Ana – Spanish princess, French queen
It’s some time since I wrote anything about a Spanish Hapsburg, and by now I am suffering such severe withdrawal symptoms I’ve decided there’s nothing to it but to throw myself headlong into the story of Ana María Mauricia, Spanish Infanta and future French Queen.
Choosing Ana is rather apt, as here in Sweden December 9th is Anna’s nameday – once a saint’s day commemorating the Virgin’s mother, these days merely a cause of celebration for those who share that name. Like me.
Well, neither here nor there – at least not from a Hapsburg persepctive. So let’s return to my chosen protagonist instead. Ana was born in 1601, the eldest daughter of Felipe III and his wife (and cousin). Felipe was the son of Felipe II, at the time of his birth discarded as being puny and weak – and hopefully nothing but a spare, seeing as he had two older brothers – but soon enough the elder brothers had died, and so it was that the runt of the litter ascended the throne after that illustrous king, Felipe II.
Felipe III was very pious – as was his wife – and little Ana grew up just as pious, happily accompanying her parents when they went to visit monasteries or the like. She was close to her parents and siblings, and when her mother tragically died when Ana was eleven, she did her best to mother her sisters and brothers – obviously with some success, as they were all very fond of her.
At the time, Spain and France were the largest and most powerful Catholic realms in Europe. Well, the Spanish would argue Spain was a teensy, weensy bit richer and more important and more religious and bigger – definitely bigger – given all those colonies they had. Spain was an Empire. France was a mere kingdom. As per the Spanish.
For the last hundred years or so, France and Spain had been in constant conflict with each other, every such period of conflict ending with a treaty solemnised by a marriage. So Felipe II married Elizabeth Valois in 1559, thereby ushering in a period of (relative) peace between France and Spain. So Ana was to marry the very young French king, Louis XIII, while her brother, the future Felipe IV, was to marry Louis’ younger sister, yet another Elizabeth. (Yet another of Louis XIII’s sisters was to marry Charles I of England)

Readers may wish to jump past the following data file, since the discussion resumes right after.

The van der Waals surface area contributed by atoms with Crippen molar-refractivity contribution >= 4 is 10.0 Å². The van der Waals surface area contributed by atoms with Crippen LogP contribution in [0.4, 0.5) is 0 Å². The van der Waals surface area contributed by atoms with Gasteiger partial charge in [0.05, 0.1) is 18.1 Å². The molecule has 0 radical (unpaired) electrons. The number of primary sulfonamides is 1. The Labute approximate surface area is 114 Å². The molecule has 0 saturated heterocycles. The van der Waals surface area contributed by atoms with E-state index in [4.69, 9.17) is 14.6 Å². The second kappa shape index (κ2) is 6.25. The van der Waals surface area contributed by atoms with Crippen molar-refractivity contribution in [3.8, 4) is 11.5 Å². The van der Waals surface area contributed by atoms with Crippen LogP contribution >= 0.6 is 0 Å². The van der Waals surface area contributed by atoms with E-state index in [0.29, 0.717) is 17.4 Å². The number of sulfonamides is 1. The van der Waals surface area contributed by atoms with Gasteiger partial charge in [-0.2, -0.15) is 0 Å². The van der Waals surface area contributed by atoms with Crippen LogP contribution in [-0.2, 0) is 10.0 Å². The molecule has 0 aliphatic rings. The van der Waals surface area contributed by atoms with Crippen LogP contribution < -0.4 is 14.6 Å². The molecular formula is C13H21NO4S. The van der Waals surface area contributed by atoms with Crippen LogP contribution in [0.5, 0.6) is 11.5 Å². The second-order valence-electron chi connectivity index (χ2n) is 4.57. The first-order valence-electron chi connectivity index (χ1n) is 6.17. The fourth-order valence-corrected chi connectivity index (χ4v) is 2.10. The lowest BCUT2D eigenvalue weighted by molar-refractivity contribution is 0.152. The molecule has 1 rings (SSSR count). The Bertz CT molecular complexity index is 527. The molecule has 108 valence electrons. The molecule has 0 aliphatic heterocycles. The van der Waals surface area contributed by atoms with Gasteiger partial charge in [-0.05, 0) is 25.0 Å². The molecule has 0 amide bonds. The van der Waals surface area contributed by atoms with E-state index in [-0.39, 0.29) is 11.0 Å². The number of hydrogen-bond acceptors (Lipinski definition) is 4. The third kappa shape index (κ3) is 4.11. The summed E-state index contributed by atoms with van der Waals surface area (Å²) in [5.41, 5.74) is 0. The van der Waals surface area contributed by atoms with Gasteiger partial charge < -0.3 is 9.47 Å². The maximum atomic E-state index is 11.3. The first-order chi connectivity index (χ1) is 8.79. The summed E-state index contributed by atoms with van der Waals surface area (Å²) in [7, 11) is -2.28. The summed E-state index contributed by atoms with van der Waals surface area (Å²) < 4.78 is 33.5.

Being a princess and raised to be obedient and pious and in everything do as was best for Spain, Ana probably had no objections to the match. Besides, she’d end up a queen, even if France was viewed with some suspicion by the devout Spanish. A nest of sin and vanity, people muttered, not at all as morally upright as Spain.
At fourteen, Ana was sent off to France, where she was quickly renamed Anne and presented to her husband. Pressure was on for the newlywed to consummate their marriage ASAP, but Louis was not all that interested in his young wife, and she stuck out like a wart among the French courtiers, being predisposed to dress sedately and spend more time on her knees praying than playing.
To be fair to Louis, he didn’t have it easy. He’d become king at nine, following his father’s assassination. Since then, France had danced to the tunes of the Dowager Queen’s pipe. Maria d’Medici antagonised the French repeatedly, and in 1617 Louis ousted his mother’s favourite, forced Maria into exile and took control of his kingdom. He was sixteen at the time, prone to being suspicious of everyone and everything and afflicted by a severe stutter.
One could have thought the young king would have looked to his equally young wife for support. Instead, he gravitated to the young men at court, and Anne, on her part, was lonely and isolated – even more so when her Spanish household was sent home, new French ladies chosen for her.
To say Anne and Louis had an unhappy start to their marriage is an understatement – after all, there’s a reason why Dumas had this particular queen entering into liasons dangereuses with the Duke of Buckingham, the ever so dashing George Villiers. Not, I might add, something one should take as historical fact.
Anyway, around 1619, the king finally acquiesced to consummating his marriage – the pressure was on to produce an heir. For a time, it seemed the king and his queen would bond, but a number of stillbirths drove them even further apart. The king did his thing – principally fighting the Protestants – the queen did her thing – mostly spending times visiting religious establishments – and as time passed, it seemed unlikely there would ever be an heir.
Things weren’t exactly helped by Cardinal Richelieu, since 1624 effective ruler of France and Louis XIII’s go-to person in all matters, be they great or small. I’m guessing that a cardinal had little advice to dispense when it came to marriage – and besides, the cardinal did not mind that the Hapsburg queen was relegated to the sidelines.
Richelieu was very anti-Hapsburg. Not so strange, seeing as France was effectively surrounded by Hapsburg dominions, but for Anne this meant that she was defined as the enemy, and as tensions rose between France and Spain, so did the cardinal’s (and the king’s) distrust of Anne. It probably didn’t help that Anne still retained a lot of that stiff formality imbued in her since childhood. The Spanish court was a solemn affair – contemporaries often remarked about the lack of gaiety in a court dominated by religious fervour and a protocol so stifling no one was allowed to touch the queen – or the king.